That’s an impression that the agency’s presence at SXSW seems aimed at changing. Its booth has proven to be a popular destination, even at 9:30 on a Tuesday morning (practically Zero Dawn Thirty in SXSW terms). There’s certainly no attempt to conceal whose stall this is, or what the agency is there to do—the booth displays floor-to-ceiling banners emblazoned with the CIA seal, beneath which the words “Partner With Us” appear in all caps, next to a photo of two young women of color smiling as they gaze at a glowing computer screen.
The CIA found the right personalities to send to SXSW. The representatives I met were all friendly folks who didn’t seem at all out of place. Walter Trosin, an affable young bearded dude who works as a spokesperson for the agency’s Office of Public Affairs, was greeting visitors with the eager approachability of a startup founder. Sheetal Patel, the assistant director of the CIA’s Transnational and Technology Mission Center, lamented to me that she couldn’t get in to see eighties synth-rock legend New Order play at the Moody Theatre the night before.
Patel said the CIA’s visibility at SXSW gives her and her colleagues a chance to come across as a bit more relatable. “We’re all human,” Patel said, “We all have errands to run, dry cleaning to drop off, kids to drop off at school.” As part of a recent push to be more public-facing, she noted, the agency sent higher-profile leaders to Austin this year—something that has, in the past, been unusual in any setting. “It’s the first time in decades where I think we’ve [appeared] collectively,” she said. At the Spies Supercharged panel, “you had me, you had the deputy director, you had the chief of digital innovation, and you had the CTO [chief technology officer], on a panel with more than five hundred people in the audience, talking about their years working at the agency. I’ve never seen that before.”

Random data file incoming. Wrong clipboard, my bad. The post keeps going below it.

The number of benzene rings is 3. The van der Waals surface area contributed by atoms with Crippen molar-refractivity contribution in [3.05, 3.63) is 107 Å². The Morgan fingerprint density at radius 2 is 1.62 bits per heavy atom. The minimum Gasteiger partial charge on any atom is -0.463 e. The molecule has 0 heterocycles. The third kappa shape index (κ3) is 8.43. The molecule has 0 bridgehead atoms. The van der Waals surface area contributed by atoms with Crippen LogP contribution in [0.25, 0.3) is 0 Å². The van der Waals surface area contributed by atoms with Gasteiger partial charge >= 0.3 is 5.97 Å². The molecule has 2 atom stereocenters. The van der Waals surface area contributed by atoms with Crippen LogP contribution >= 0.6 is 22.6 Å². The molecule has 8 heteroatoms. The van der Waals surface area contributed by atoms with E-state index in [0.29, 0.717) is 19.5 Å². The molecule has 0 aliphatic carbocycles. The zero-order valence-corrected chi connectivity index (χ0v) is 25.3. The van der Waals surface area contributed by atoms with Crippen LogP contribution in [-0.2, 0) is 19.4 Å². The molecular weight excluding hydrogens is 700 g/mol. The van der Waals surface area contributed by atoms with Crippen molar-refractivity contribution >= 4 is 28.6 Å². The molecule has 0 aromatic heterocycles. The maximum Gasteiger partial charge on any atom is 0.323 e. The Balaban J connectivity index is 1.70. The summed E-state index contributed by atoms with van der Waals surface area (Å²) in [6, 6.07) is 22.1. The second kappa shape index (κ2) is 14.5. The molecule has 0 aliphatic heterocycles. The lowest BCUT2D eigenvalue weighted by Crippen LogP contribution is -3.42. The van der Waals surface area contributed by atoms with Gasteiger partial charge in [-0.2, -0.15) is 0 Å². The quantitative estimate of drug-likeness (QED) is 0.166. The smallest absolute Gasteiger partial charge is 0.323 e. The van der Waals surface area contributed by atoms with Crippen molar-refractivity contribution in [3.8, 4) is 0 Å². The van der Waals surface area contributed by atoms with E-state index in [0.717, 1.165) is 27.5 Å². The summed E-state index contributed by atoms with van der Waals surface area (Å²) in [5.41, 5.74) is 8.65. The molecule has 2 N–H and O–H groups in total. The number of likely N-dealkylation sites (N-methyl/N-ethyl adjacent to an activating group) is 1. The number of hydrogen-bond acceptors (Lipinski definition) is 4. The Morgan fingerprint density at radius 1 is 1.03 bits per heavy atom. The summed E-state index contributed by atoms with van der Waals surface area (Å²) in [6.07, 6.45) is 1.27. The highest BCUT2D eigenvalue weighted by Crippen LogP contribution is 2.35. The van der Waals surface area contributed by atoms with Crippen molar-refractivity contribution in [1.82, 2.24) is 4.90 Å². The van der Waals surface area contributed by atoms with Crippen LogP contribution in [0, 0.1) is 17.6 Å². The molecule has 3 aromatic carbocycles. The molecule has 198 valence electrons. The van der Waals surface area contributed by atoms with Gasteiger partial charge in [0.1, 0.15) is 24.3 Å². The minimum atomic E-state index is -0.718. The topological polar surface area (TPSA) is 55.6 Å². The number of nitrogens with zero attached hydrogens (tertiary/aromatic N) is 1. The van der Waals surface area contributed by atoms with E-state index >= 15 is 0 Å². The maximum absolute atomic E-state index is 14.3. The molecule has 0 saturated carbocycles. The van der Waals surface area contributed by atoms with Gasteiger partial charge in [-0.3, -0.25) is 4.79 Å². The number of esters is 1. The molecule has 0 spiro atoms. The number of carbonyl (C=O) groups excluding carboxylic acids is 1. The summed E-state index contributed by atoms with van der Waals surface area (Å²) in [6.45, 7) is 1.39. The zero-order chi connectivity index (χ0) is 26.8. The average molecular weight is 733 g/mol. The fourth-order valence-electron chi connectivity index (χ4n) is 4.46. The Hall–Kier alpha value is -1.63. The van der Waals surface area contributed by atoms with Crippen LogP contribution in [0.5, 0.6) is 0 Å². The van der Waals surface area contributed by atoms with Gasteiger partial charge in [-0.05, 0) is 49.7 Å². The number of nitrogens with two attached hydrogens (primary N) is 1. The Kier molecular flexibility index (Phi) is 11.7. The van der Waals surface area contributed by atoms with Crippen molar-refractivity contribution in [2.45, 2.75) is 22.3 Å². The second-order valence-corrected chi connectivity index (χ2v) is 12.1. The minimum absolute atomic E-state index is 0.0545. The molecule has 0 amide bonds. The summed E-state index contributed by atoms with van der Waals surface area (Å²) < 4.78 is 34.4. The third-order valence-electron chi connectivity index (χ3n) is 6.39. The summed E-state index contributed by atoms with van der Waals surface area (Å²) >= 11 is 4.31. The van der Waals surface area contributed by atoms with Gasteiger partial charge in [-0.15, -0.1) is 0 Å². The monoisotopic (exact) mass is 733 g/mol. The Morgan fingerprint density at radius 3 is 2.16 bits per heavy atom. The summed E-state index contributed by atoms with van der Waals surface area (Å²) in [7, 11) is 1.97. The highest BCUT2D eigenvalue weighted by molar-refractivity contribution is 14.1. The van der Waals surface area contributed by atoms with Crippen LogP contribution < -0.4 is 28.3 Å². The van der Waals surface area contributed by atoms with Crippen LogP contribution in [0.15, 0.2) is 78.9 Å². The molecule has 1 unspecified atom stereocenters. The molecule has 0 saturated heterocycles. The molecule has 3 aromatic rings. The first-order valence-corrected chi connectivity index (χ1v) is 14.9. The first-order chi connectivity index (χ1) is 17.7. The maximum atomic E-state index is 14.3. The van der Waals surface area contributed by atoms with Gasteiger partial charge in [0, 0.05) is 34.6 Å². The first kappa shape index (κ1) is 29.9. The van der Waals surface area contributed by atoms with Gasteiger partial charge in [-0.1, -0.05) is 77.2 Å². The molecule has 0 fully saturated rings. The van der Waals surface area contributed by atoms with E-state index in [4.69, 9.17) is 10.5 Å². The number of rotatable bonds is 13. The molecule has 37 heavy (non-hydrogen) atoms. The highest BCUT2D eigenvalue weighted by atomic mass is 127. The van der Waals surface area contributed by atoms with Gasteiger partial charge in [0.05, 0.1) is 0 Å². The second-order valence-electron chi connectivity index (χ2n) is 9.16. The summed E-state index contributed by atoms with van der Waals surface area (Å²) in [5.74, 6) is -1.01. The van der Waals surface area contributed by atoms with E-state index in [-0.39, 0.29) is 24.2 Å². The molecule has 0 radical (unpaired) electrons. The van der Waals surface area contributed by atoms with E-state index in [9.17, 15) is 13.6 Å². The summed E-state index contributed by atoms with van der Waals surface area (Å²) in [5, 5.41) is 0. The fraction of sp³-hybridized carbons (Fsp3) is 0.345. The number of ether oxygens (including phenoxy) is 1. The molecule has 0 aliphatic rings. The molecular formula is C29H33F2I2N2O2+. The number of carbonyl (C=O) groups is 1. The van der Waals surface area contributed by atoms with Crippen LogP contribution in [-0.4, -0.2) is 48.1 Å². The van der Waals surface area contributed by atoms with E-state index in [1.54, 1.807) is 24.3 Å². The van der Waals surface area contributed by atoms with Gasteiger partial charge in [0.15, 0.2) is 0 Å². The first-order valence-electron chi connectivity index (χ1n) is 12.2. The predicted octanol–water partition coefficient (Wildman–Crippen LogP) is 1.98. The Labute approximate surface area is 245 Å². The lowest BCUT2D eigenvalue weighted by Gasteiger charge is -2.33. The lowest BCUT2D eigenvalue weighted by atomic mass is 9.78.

The staffers sent to Austin are looking for folks with a tech background, Patel said, but not necessarily just software developers and engineers. She rattled off a list of occupations the agency is targeting: accountants, hydrologists, linguists, political scientists, and others “in areas you would not even think of.”
And what recruitment methods are being used? In addition to engaging with those who sought them out after the spy panel and chatting up those who stop by the booth, Patel said the CIA officers and staffers are attending other panels and circulating the convention center to look for folks who are promoting projects that pique their interest. “We’ve already taken a lap around the convention center,” she said. “And we’ll do it a second time.”
At every SXSW, bands, brands, and businesses boldly declare that they’re “taking over Austin” for the week. The CIA, of course, is one of the few organizations to come to town with actual experience in taking over cities. But despite the agency’s heightened visibility, it made no such claims about the festival—and if you were a SXSW attendee who skipped out on the convention center to, say, party with Doritos or catch a glimpse of Keanu Reeves, it was easy enough to ignore the CIA’s presence. (You have probably overheard a joke or two about spies doing DJ sets on Sixth Street, though.) But then, operating under the radar is still well within the agency’s comfort zone.